Why do Headlights go Yellow and Fade?
The dulling of your headlights is something which happens over time, and these crazed or discoloured headlights not only look unattractive but have substantially reduced light output – with obvious implications for safety. This is caused by the UV light from the sun discolouring the outer layer of the plastic when there isn’t a protecting layer on the plastic.
How do you Fix Yellow Headlights?
Basically, to restore your yellow headlight lens you need to remove that old oxidised layer of yellow plastic from the lens using sand paper and compound. Starting with a low grit sand papaer and stepping up to higher grit grades to a smooth finish. Then you need to polish the surface to a glass like finish, then seal it with UV protection to prolong it happening again.
Will Coke clean headlights? How about toothpaste?
Coke, toothpaste, silicone lube, bleach, craft beer and all sorts of products maybe help with cleaning your headlights for a cheap and labour intensive solution. We have exellent solutions by using elbow grease or using your drill to do the work for you to get the job done right, first time and quickly.
Tips and Warnings:
- If you don’t have a Headlight restoration kit handy, multiple high grade wet and dry sand papers can do the job along with some soapy water. 800, 1200, 1600, 2000 grits.
- Always wear protective gloves and eye protection.
- Don’t use low grit/harsh abrasives to avoid causing permenant damage.
- Remove the headlights from the vehicle to avoid damaging the surrounding area.
- Use an LED light to find imperfections in the lens.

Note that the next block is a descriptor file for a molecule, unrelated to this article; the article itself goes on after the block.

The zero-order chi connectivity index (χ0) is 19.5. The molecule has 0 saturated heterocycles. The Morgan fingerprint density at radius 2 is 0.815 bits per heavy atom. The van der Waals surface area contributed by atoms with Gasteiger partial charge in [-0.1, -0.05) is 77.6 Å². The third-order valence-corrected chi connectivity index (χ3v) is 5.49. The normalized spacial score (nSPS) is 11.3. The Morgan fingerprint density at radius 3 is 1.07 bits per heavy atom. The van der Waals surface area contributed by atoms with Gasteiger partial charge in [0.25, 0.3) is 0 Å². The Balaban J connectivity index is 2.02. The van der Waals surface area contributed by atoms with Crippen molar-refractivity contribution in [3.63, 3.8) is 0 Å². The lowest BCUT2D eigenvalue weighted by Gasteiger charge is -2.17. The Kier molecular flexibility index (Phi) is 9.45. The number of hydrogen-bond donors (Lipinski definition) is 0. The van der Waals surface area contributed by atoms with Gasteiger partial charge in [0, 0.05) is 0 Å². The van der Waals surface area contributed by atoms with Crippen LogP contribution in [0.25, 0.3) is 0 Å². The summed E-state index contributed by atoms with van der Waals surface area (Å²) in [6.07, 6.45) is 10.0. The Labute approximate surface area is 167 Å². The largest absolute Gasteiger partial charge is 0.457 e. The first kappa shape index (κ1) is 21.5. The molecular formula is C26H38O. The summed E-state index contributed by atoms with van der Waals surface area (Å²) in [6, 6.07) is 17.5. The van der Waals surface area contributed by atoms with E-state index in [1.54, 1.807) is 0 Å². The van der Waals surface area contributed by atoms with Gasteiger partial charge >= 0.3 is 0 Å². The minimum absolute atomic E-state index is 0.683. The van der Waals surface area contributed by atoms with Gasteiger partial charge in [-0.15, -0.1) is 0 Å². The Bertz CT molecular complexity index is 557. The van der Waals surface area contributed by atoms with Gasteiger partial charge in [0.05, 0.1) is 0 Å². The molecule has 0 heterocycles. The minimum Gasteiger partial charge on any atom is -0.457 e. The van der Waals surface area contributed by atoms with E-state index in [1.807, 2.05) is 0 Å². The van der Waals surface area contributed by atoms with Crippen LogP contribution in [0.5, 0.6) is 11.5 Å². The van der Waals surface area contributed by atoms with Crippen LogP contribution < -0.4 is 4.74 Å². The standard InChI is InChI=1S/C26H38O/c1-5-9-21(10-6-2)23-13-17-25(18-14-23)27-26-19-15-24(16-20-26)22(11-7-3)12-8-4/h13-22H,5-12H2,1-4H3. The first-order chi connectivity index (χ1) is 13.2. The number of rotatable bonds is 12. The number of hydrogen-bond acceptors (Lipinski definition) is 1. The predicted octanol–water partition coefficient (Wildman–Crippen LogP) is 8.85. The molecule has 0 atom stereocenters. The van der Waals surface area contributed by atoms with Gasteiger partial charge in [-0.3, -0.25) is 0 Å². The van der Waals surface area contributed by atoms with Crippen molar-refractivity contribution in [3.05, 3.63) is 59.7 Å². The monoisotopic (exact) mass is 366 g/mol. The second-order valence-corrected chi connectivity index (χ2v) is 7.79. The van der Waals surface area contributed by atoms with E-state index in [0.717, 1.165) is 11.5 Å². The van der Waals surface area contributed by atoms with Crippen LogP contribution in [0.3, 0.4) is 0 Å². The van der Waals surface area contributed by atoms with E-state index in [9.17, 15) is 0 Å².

- This guide is to suit plastic lens headlights only.
Before You Start
If you want to avoid potential damage to the area surrounding the headlight, you can first remove the headlight from the vehicle and relocate it to a work bench.
Then wash the headlight lens to remove surface dirt as it may cause further damage if not removed.
If you’re working next to painted surfaces, use masking tape surrounding the headlight to protect the paintwork of the vehicle.
Step 1 – Apply Clarifying Compound
Apply the lens clarifying compound to a clean cloth. Rub the compound over the entire lens using firm pressure, then buff with a clean terry cloth.
If the lens doesn’t clean up with Lens Clarifying Compound: proceed to Step 2.
NOTE: Restore only one lens at a time.
Step 2 – Restoration
Start by applying the spray lube (soapy water) to the Level 1 pad (low grit sandpaper) – the green one – and then to the lens.
NOTE: Use pads only on those areas requiring restoration, no need to do the surrounding areas if they are clear.
Using firm finger pressure, move the pad a back and forth motion to remove a decent layer of oxidised plastic from the lens, continuing until much of the oxidation is removed.
Use additional spray lube or soapy water as necessary to keep the lens and pad wet to ensure the pad/sand paper doesn’t gum up with old plastic.
You’ll start to notice the oxidisation coming away and your lens becoming hazy. Switch to the Level 2 pad (next step higher wet and dry sand paper) – the brown one – to start leveling out this new layer of plastic.
Rub back and forth at 90 degrees to the way you rubbed the Level 1 pad for about 1 minute, keeping the pad and lens surface wet using the Spray Lube.
Next we need to step it up to a finer grit. Switch to the Level 3 (high grit sand paper) side of the final pad – the purple side – and repeat the process for 1 minute.
Flip to the Level 4 (highest grit sand paper) side of the final pad – the blue surface – and repeat the process for 1 minute.
Dry the lens with a clean cloth or towel. If oxidisation is still visble, repeat this whole process till satisfactory.
Step 3 – Finish Restoration
Apply lens clarifying compound or plastic polish and rub it thoroughly back and forth until the lens clarifies to a glass like finish.
Let the compound dry to a haze and buff with a clean cloth.
NOTE: Lens clarifying compound can also be applied by machine with a foam pad at 1500 RPMs.
Step 4 – Seal and Protect the Lens
Lastly, apply the sealing product provided in the kit to protect the lens from future oxidisation. If a sealing kit is not provided, a high quality vehicle wax is suitable to seal the lens, or go down the process of painting a high-quality, high-gloss arcylic clear coat onto the lens for a longer lasting finish.